Saturday, May 9, 2009

Rain on the Roof

Darkness is descending on Dili.

The remnants of the red clouds to the east have just faded to gray as the sun dropped over the western horizon.

Hints of fog can be seen in the distance -- on the surrounding mountains.

It's raining there.

It's also raining here -- hard at times. The big drops are pounding the roof -- intermittently eliminating the traffic sounds on the street below.

It is calm.

The gray clouds have disappeared in the darkness.

Thursday, May 7, 2009

Group Punishment

A friend told me the other day that her mom, in Baku, Azerbaijan, had no water in her apartment. When I asked what happened, she told me that several people in the building had refused to pay their water bills. So, the state-run water company cut off everyone's water until those who had not paid, paid up.

The technique is effective, but not before everyone suffers -- including, of course, those who pay on time. My friends' mom had to do without water for nearly three weeks before her delinquent neighbors finally paid up.

While everyone has his or her own water meter in their apartment, there is only one cut-off valve -- a holdover from Soviet times -- when water was very cheap.

Wednesday, May 6, 2009

Remembering Tajikistan

Sundays were often spent hiking in the mountains and valleys of Tajikistan -- usually within 50-60 miles of Dushanbe, the village-like capital. Sometimes there would be bridges -- often made of twigs, but other times you'd have to pull your boots and socks off and wade. In the spring, the water could be quite cold since it was coming off a glacier.

Below is a picture of the big market in Khujand, Tajikistan's second largest city. The market is always a fun place to visit and a great place to bargain.

And this is a shot taken in Dushanbe in 2007. He was my local baker. For about 25 US cents you could buy a bread loaf.

Monday, May 4, 2009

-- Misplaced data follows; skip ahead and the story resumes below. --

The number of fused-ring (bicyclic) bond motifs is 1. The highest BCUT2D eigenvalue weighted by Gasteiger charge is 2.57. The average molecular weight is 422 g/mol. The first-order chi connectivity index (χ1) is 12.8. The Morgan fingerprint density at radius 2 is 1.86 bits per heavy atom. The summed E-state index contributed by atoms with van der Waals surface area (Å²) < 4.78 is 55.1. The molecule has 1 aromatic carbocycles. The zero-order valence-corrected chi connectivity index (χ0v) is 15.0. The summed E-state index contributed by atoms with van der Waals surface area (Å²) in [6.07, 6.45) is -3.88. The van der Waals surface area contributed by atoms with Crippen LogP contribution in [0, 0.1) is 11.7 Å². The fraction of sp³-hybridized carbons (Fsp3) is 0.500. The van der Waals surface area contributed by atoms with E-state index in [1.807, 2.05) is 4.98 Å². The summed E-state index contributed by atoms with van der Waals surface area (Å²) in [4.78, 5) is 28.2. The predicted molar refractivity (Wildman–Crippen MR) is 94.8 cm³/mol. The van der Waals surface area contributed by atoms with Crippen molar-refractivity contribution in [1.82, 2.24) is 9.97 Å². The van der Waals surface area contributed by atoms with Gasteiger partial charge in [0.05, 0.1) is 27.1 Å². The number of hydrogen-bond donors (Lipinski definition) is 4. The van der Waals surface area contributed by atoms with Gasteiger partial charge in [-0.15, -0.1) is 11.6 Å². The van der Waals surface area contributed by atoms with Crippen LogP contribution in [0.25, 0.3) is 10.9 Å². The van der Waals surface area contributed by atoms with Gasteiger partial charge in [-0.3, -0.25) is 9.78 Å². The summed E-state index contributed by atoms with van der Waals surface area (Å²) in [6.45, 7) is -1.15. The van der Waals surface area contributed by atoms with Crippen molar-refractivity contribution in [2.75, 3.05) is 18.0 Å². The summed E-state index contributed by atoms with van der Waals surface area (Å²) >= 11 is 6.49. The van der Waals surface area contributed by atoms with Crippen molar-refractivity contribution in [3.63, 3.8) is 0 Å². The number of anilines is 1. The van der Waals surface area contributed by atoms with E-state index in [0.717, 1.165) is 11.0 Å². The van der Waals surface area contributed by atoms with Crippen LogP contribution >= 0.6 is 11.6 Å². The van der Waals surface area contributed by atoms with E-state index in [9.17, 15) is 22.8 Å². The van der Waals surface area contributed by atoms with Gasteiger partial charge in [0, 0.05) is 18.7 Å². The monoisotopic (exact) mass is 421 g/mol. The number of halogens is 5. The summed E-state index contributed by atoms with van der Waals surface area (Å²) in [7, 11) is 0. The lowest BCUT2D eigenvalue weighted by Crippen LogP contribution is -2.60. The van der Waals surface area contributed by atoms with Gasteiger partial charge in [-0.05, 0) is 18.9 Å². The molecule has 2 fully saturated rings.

World Press Freedom Day - Day 2

More than a hundred journalists came together in Dili, Timor-Leste on Sunday to mark World Press Freedom Day. The event was held at Hotel Turismo -- a fitting location -- in that many international journalists bunked there while covering the tragic events in 1975 when the Indonesian occupation began -- and they stayed there again in 1999, when Timor fought for its independence.

Sunday's event was held in the hotel's beer garden -- with a canopy of cocoa trees providing cover from the afternoon heat.

Otelio Ote, the president of one of the five journalism associations in Timor-Leste, noted that no journalists are jailed in this country. He urged all the journalists present to make sure they make themselves heard when the latest draft of the Media Law is revealed. He said the document must contain input from journalists to ensure the law doesn't hinder their ability to their jobs. Journalists were able to get defamation out of an earlier draft -- that could have potentially sent those convicted of defamation to jail.

It's exciting to be living in a new country (seven years old on May 20th) that is still crafting its laws. Timor-Leste has a chance to create the best media law in the world -- one that journalists would help write. Who better to help craft the media law than journalists? After the speeches, journalists danced in the rain to reggae music.